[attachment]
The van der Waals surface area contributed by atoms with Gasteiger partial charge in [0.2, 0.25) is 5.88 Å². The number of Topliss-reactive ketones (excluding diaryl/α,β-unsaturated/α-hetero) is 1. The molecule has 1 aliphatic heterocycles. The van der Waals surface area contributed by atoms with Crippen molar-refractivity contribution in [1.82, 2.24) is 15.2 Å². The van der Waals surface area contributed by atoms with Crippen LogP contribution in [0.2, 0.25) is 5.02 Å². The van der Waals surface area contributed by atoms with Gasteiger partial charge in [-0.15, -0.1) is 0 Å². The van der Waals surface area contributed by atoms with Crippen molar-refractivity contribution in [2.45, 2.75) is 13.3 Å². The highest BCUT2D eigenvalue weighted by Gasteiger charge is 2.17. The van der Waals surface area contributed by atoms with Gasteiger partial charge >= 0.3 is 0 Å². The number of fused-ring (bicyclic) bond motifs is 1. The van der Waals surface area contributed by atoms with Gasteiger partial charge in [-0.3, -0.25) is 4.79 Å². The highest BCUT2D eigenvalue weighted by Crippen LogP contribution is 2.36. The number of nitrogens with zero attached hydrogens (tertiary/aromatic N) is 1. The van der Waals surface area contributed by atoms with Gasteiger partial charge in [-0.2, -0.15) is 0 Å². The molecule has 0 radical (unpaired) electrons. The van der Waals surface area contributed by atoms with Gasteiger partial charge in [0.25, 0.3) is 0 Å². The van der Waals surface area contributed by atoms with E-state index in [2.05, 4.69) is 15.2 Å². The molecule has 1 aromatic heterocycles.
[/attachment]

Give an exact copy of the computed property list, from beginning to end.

The van der Waals surface area contributed by atoms with Gasteiger partial charge in [0.2, 0.25) is 5.88 Å². The number of Topliss-reactive ketones (excluding diaryl/α,β-unsaturated/α-hetero) is 1. The molecule has 1 aliphatic heterocycles. The van der Waals surface area contributed by atoms with Crippen molar-refractivity contribution in [1.82, 2.24) is 15.2 Å². The van der Waals surface area contributed by atoms with Crippen LogP contribution in [0.2, 0.25) is 5.02 Å². The van der Waals surface area contributed by atoms with Gasteiger partial charge in [-0.15, -0.1) is 0 Å². The van der Waals surface area contributed by atoms with Crippen molar-refractivity contribution in [2.45, 2.75) is 13.3 Å². The highest BCUT2D eigenvalue weighted by Gasteiger charge is 2.17. The van der Waals surface area contributed by atoms with Gasteiger partial charge >= 0.3 is 0 Å². The number of fused-ring (bicyclic) bond motifs is 1. The van der Waals surface area contributed by atoms with Gasteiger partial charge in [-0.3, -0.25) is 4.79 Å². The highest BCUT2D eigenvalue weighted by Crippen LogP contribution is 2.36. The number of nitrogens with zero attached hydrogens (tertiary/aromatic N) is 1. The van der Waals surface area contributed by atoms with Gasteiger partial charge in [-0.2, -0.15) is 0 Å². The molecule has 0 radical (unpaired) electrons. The van der Waals surface area contributed by atoms with Gasteiger partial charge in [0.25, 0.3) is 0 Å². The van der Waals surface area contributed by atoms with E-state index in [2.05, 4.69) is 15.2 Å². The molecule has 1 aromatic heterocycles.